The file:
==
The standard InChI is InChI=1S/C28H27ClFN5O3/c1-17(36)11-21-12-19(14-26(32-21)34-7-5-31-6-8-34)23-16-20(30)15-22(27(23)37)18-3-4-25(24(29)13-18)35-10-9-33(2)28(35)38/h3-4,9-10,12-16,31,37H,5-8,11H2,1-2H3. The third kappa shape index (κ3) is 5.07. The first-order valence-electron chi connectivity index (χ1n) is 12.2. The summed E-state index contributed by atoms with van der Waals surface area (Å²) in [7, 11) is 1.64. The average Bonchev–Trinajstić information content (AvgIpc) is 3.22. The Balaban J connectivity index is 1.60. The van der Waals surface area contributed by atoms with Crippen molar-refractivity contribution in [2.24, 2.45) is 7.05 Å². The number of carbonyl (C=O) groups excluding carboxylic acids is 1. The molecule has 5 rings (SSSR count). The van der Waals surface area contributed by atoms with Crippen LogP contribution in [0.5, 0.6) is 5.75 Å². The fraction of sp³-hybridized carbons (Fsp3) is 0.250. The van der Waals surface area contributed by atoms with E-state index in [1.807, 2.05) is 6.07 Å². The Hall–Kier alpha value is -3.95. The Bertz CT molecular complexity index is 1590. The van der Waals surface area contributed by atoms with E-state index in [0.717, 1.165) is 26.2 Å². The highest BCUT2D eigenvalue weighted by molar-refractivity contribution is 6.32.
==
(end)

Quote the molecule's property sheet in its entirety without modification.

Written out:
The standard InChI is InChI=1S/C28H27ClFN5O3/c1-17(36)11-21-12-19(14-26(32-21)34-7-5-31-6-8-34)23-16-20(30)15-22(27(23)37)18-3-4-25(24(29)13-18)35-10-9-33(2)28(35)38/h3-4,9-10,12-16,31,37H,5-8,11H2,1-2H3. The third kappa shape index (κ3) is 5.07. The first-order valence-electron chi connectivity index (χ1n) is 12.2. The summed E-state index contributed by atoms with van der Waals surface area (Å²) in [7, 11) is 1.64. The average Bonchev–Trinajstić information content (AvgIpc) is 3.22. The Balaban J connectivity index is 1.60. The van der Waals surface area contributed by atoms with Crippen molar-refractivity contribution in [2.24, 2.45) is 7.05 Å². The number of carbonyl (C=O) groups excluding carboxylic acids is 1. The molecule has 5 rings (SSSR count). The van der Waals surface area contributed by atoms with Crippen LogP contribution in [0.5, 0.6) is 5.75 Å². The fraction of sp³-hybridized carbons (Fsp3) is 0.250. The van der Waals surface area contributed by atoms with E-state index in [1.807, 2.05) is 6.07 Å². The Hall–Kier alpha value is -3.95. The Bertz CT molecular complexity index is 1590. The van der Waals surface area contributed by atoms with E-state index in [0.717, 1.165) is 26.2 Å². The highest BCUT2D eigenvalue weighted by molar-refractivity contribution is 6.32.